Anyone who has studied Johnson or knows him well understands that he is intensely focused, but has successfully eluded, through a persona of carefree liberation, the usual stigma attached in Britain to the overly ambitious. To say this makes him entirely fraudulent misses the point and, paradoxically, gives him too much credit.
Indeed, if Johnson is a bullshitter, he is not a good one: Voters seem pretty clued in to his intent. If anything, his entire public life seems to have been one long nod and wink with the public.
Take Johnson’s speech to the United Nations last week in which, ostensibly addressing the perils of climate change, he spoke of the belief that people still cling to that “the world was made for our gratification and pleasure” and that whatever mess we make, someone else will always clean it up. To British ears, it seems obvious that he is obliquely talking about himself, leaving those of us who cover him for a living trying to work out whether he does this on purpose as part of a game, whether he doesn’t know he is doing it, or whether he simply doesn’t care.
Johnson’s skill, it seems to me, resides almost as much in inviting the public into the game as it does in hiding his goals. In a sense, Johnson’s popularity is based on mocking everyone else’s bullshit, rather than duping people about his own ambition.
Take one telling moment in Johnson’s rise. In 2019, Theresa May was finally forced to resign as prime minister, paving the way for Johnson to realize his lifelong dream. Amid whirling expectation that he would soon announce his candidacy, he was asked whether he wanted the job. “I think … ahm … look … erm … ahm …” he mumbled, before adding: “I’m going to go for it. Of course I’m going to go for it.”
It was the of course that won the audience over. Johnson didn’t offer a declaration about a higher calling or feeling a duty to serve. He just said “of course.”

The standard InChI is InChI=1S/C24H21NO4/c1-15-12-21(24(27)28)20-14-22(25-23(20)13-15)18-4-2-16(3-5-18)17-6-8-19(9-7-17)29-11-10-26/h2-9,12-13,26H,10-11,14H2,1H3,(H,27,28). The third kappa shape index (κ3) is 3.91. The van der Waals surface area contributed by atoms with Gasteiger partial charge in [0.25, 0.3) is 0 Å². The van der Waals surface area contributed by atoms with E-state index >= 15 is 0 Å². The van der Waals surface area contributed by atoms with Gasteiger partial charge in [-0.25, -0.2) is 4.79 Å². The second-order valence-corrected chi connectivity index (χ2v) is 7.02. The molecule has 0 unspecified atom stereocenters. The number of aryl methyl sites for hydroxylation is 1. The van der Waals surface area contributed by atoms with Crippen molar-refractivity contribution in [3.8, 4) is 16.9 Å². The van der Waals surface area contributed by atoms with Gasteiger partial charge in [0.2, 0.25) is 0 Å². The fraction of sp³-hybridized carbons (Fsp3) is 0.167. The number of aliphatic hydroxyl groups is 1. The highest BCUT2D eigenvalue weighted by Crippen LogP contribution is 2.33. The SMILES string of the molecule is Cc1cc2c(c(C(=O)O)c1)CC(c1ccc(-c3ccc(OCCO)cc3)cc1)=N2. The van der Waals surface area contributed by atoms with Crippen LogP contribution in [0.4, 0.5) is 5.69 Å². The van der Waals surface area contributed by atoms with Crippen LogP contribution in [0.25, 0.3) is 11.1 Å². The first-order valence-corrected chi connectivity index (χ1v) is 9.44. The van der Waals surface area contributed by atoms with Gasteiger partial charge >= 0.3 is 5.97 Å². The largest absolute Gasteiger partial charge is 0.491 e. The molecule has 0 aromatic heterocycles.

Johnson’s trip to Australia, as recounted 30 years on, is almost perfectly Johnsonian in its humor, jocularity, mild chaos, and sense of disappointment.
“What struck us more than anything else, apart from his youth at the time, was his affability,” Nelson, the French professor at Monash, told me over the phone from his home in Melbourne. “He was affable of the highest order you could say.”
Those who interacted with him, Nelson recalled, enjoyed his company, finding him entertaining, bright, and agile, but no great intellect. They were also struck by what was described as “a somewhat cavalier approach.” He arrived late for events and appeared to regurgitate his Daily Telegraph column rather than coming up with original remarks, yet was nevertheless engaging.
The overall impression left on those who spent time with him was that he was “lightweight but charming,” Nelson said. What has struck all those who dealt with him then is how consistent he has been since. “He seems to have changed hardly at all,” Nelson told me. “So similar to the persona we saw.”
Here we glimpse the paradox at the heart of Johnson: the slipperiness and the consistency, the embellishment and the truth, the factual error and the sincerity of the act.
The more time you spend with Johnson, the more you understand that this projection of chaos is both real and performative. It is the combination that is interesting.
Johnson is ferociously focused on his own advancement, strikingly disciplined when he feels he must be (in election campaigns, for instance). And yet, at the same time, his private life, personal finances, and way of working really are chaotic, infuriating many colleagues and friends and ultimately undermining his desire to be a revolutionary leader.
He is both the most underrated and overrated politician I’ve come across: dismissed as unserious by many, even after he has outmaneuvered them. In Paris, he remains a figure of bemused disdain, despite spending the past six months quietly working with the U.S. and Australia to steal the “contract of the century” from France. At the same time, he is given too much credit for things for which he is only partially responsible, such as anti-establishment populism, euroskepticism, the great realignment of British politics—all of which were powerful forces independent of Johnson.
Was it a lie that he was once a visiting professor of European thought in Australia, then? With Johnson, it is often hard to tell where a white lie meets a light sandpapering, and what is essentially true versus what is a misleading narrative deployed for his benefit.
The truth of his visit to Australia seems to be that he spent a couple of weeks in Melbourne having a nice time—two weeks that were not particularly chaotic or notable. He went, he charmed, he mildly disappointed, and he left.
He was the same Boris Johnson that the world knows today, a man who is both authentic and hidden—and consistent in being so.